Digging deeper: Research practices and recommendations for exploring intersectionality and social and cultural influences on personality, identity, and well-being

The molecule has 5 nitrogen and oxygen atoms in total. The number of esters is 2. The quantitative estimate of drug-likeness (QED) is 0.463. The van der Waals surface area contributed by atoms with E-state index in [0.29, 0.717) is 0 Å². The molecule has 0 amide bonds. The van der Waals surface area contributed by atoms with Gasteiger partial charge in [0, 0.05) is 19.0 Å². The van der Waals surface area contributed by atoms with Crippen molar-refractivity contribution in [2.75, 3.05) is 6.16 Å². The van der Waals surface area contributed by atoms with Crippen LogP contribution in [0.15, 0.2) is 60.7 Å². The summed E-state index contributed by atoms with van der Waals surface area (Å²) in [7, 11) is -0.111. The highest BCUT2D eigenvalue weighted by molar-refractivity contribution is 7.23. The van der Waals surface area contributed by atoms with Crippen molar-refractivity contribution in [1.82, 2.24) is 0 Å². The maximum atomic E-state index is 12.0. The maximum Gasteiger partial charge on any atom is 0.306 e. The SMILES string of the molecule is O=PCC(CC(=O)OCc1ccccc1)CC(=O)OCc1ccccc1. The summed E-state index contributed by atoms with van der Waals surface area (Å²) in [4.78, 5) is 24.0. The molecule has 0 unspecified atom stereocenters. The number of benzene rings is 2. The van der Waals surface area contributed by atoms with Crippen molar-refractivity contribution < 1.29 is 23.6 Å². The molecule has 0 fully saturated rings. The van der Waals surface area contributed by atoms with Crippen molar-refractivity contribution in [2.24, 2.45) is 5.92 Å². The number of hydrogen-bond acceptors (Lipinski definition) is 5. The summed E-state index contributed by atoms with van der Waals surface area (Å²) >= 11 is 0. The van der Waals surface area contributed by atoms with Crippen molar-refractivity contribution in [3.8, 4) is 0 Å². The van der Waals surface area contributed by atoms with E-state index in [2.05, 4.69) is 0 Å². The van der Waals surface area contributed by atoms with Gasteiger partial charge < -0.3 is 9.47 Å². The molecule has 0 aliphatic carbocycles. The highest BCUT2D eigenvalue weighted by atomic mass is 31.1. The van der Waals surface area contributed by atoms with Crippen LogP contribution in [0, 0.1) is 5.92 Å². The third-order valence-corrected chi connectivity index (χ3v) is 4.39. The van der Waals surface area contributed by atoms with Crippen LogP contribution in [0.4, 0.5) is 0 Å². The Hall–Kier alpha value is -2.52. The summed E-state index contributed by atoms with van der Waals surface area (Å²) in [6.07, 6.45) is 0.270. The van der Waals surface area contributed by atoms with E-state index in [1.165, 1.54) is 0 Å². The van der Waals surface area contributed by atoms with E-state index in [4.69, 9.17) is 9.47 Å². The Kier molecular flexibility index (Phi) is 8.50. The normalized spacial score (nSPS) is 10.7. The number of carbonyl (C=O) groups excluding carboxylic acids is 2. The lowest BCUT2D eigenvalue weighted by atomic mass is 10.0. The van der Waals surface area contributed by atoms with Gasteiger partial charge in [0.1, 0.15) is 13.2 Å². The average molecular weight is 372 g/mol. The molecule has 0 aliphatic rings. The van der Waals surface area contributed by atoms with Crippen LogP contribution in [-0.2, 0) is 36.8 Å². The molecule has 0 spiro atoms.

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© 2016 Springer International Publishing Switzerland. This chapter integrates theoretical and empirical feminist work in order to assist personality researchers in exploring the psychosocial processes that shape personality, identity, and experience. First, I suggest that researchers theorize why patterns specific to particular social groups may occur. Second, I suggest that researchers must carefully consider who is included in the population they are studying and should attend to heterogeneity within these groups. Drawing on intersectionality as a theoretical framework, I suggest exploring individual, structural, and cultural factors that may account for variation both between individuals within a social group as well as between groups. This approach provides rich and detailed information that may be otherwise overlooked. I highlight three strategies that have the potential to assist psychologists in examining patterns of gender and identity among diverse groups and I illustrate these suggestions by drawing on examples from the literatures on aging, race/ethnicity, body image, and biopsychology. Together, these approaches can assist personality psychologists in fully articulating and investigating differences in their own right and emphasize the need to investigate how experiences of gender and other social categories shape and influence individual’s personality and well-being.

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